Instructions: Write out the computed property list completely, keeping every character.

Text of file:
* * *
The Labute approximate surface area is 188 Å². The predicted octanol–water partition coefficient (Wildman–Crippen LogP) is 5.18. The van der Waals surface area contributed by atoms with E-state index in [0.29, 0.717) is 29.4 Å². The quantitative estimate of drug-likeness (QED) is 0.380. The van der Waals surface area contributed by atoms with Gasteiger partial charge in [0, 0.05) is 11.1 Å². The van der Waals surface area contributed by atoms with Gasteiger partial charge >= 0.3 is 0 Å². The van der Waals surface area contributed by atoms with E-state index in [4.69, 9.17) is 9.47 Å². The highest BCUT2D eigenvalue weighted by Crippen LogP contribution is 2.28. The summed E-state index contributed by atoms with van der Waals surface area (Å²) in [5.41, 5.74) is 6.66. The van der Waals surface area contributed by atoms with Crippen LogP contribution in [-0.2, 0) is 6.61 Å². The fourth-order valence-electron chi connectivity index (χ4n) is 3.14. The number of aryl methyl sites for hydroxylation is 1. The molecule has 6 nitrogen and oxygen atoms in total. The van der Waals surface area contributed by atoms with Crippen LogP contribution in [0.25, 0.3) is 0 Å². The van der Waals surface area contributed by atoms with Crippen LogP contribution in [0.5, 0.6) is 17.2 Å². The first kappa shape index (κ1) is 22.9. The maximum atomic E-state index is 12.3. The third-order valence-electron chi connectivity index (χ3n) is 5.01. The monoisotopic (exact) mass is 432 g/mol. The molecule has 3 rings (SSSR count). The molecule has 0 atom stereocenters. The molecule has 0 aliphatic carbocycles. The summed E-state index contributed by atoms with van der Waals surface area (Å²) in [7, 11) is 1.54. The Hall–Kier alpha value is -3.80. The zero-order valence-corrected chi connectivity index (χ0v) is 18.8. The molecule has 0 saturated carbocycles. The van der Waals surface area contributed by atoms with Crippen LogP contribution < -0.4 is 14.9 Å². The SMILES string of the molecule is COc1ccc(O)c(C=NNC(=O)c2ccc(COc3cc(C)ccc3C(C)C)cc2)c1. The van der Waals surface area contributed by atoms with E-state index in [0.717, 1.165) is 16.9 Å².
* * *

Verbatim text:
The Labute approximate surface area is 188 Å². The predicted octanol–water partition coefficient (Wildman–Crippen LogP) is 5.18. The van der Waals surface area contributed by atoms with E-state index in [0.29, 0.717) is 29.4 Å². The quantitative estimate of drug-likeness (QED) is 0.380. The van der Waals surface area contributed by atoms with Gasteiger partial charge in [0, 0.05) is 11.1 Å². The van der Waals surface area contributed by atoms with Gasteiger partial charge >= 0.3 is 0 Å². The van der Waals surface area contributed by atoms with E-state index in [4.69, 9.17) is 9.47 Å². The highest BCUT2D eigenvalue weighted by Crippen LogP contribution is 2.28. The summed E-state index contributed by atoms with van der Waals surface area (Å²) in [5.41, 5.74) is 6.66. The van der Waals surface area contributed by atoms with Crippen LogP contribution in [-0.2, 0) is 6.61 Å². The fourth-order valence-electron chi connectivity index (χ4n) is 3.14. The number of aryl methyl sites for hydroxylation is 1. The molecule has 6 nitrogen and oxygen atoms in total. The van der Waals surface area contributed by atoms with Crippen LogP contribution in [0.25, 0.3) is 0 Å². The van der Waals surface area contributed by atoms with Crippen LogP contribution in [0.5, 0.6) is 17.2 Å². The first kappa shape index (κ1) is 22.9. The maximum atomic E-state index is 12.3. The third-order valence-electron chi connectivity index (χ3n) is 5.01. The monoisotopic (exact) mass is 432 g/mol. The molecule has 3 rings (SSSR count). The molecule has 0 atom stereocenters. The molecule has 0 aliphatic carbocycles. The summed E-state index contributed by atoms with van der Waals surface area (Å²) in [7, 11) is 1.54. The Hall–Kier alpha value is -3.80. The zero-order valence-corrected chi connectivity index (χ0v) is 18.8. The molecule has 0 saturated carbocycles. The van der Waals surface area contributed by atoms with Crippen LogP contribution < -0.4 is 14.9 Å². The SMILES string of the molecule is COc1ccc(O)c(C=NNC(=O)c2ccc(COc3cc(C)ccc3C(C)C)cc2)c1. The van der Waals surface area contributed by atoms with E-state index in [0.717, 1.165) is 16.9 Å².